Knowing that I was going to be doing this the next day, of course, the night before, I dreamed of a design. The plan came together in my dreams so perfectly. You know how creative dreams are. Anything is possible -- and beautiful. Wondrously beautiful.

Since I wanted to make several identical cards, I needed the design to be fairly simple and straightforward. Assembly line style.

Thus, according to my dream, I was going to use a set of four related small stamps. The examples that came to me in my dream were the fruits Stampin' Up! had out a few years back. You know the one: with the orange/lemon, apple, strawberry and apple. The other option was the one with the same tree in four different seasons.

I was going to stamp each image individually, mount each one on a complementary cardstock, then mount all four onto a single piece of a coordinating cardstock. Two over two. Simple. But with either of those sets of images, cute. Right?

Ach. When I got to my Creation Station and checked out these two sets, my dream cards vanished. The idea was sort of . . . blah.

I still was certain I wanted to use a few small images, so went digging for an alternate set that would work. I came across Kindness Matters, one that is now retired. This set contains two small butterflies and one larger one. A lightbulb went on.

OK. I don't need FOUR images. Three will do. A little departure from the visions of my dreams, but I am happy with the result:

The orange butterfly is stamped in the new In Color, Tangelo Twist. The other current color I used is Island Indigo. This card gave me the opportunity to use some darling retired ribbon in Gumball Green.

BUT . . . I truly think the STAR of this card is the textured polka dot background. This is achieved with the darling Decorative Dots embossing folder that can be found on page 226 of the new big catalog.

Please share any of your creative dream experiences with us!


July 9, 2014


This probably won't come as a surprise to  many of you, but . . . Others may be comPLETEly surprised to learn that the blue background of this card started out as Whisper White! Cool, huh?

To those not already acquainted, let me introduce you to EMBOSS RESIST. It is an incredibly easy and SATISFYING technique that you should definitely have at the ready. It is perfect for so many instances. This one, for example.

A word of warning though: When doing Emboss Resist, be sure to diligently use your Embossing Buddy. The results of this technique are not nearly as pretty as they should be if you have little dots and spots of stray embossing where you do not want them. So, before starting anything, carefully rub your Embossing Buddy over the surface of your Whisper White (or whatever color you are using) cardstock. This will minimize the incidence of stray powder being embossed onto your project. Can be VERY unsightly!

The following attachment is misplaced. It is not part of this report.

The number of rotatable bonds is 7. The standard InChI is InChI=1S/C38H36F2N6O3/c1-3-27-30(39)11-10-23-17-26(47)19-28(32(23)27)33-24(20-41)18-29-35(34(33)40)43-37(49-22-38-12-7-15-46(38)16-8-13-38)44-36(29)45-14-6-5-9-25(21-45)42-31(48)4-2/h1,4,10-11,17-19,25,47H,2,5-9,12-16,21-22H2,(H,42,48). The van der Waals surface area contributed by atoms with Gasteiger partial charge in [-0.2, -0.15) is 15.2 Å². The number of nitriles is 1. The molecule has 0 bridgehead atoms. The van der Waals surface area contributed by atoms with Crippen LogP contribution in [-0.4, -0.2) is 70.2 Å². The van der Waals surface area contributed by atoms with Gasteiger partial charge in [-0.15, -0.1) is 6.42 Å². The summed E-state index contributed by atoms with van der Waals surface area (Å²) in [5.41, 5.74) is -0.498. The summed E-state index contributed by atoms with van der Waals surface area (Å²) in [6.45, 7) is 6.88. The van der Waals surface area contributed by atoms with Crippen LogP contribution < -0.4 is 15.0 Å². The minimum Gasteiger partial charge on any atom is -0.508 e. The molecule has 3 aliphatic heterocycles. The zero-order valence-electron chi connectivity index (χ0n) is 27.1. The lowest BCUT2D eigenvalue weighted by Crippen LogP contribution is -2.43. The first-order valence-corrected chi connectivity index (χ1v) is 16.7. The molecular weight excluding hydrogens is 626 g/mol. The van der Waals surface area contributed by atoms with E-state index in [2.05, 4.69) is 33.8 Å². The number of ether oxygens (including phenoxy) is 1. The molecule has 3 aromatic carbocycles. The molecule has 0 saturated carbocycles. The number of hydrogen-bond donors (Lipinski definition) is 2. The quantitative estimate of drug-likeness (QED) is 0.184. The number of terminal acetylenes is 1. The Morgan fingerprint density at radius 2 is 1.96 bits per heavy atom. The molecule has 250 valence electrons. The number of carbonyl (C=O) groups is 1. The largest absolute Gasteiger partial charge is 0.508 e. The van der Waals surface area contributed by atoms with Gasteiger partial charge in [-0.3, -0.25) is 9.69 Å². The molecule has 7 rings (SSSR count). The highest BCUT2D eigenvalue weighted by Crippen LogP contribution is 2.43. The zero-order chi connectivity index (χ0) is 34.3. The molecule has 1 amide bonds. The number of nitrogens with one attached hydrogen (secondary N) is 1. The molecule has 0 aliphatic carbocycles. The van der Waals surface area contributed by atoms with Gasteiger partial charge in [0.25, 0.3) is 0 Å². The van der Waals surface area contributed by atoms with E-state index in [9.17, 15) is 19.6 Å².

Basically, you stamp your image(s), in this case, the two corner flower stamps, in VersaMark ink. Since this card started out as a white background, you could use either Clear Embossing Powder or White Embossing Powder. The reason Clear would work equally well is that the white of the cardstock will show through after it is heat embossed. For this card, however, I used White Embossing Powder.

Once your image is stamped in VersaMark, dump Embossing Powder liberally over the stamping. Then funnel the excess powder back into its container. When embossing, very little of the powder goes to waste if you are careful. Flick the back of your piece with your finger to release the final excess powder. Then, heat to emboss, making sure your images are completely shiny. If there are any powdery areas, hit those spots again with the Heat Tool.

To do the resist, take a Stamping Sponge, dab it into your ink (I used Marina Mist here) and with a circular motion, starting off the paper, add the ink to the entire background. Start out softly and gently. You can always add more color. But you cannot take it away. And it can get sort of out of control quickly if you are not careful. For my card, I went over the entire background three times with the ink until I was satisfied with the intensity of the blue color. Once finished, take a tissue and carefully wipe the excess ink off the embossed areas.

I tried to show the raised characteristics of heat embossing in the following photo: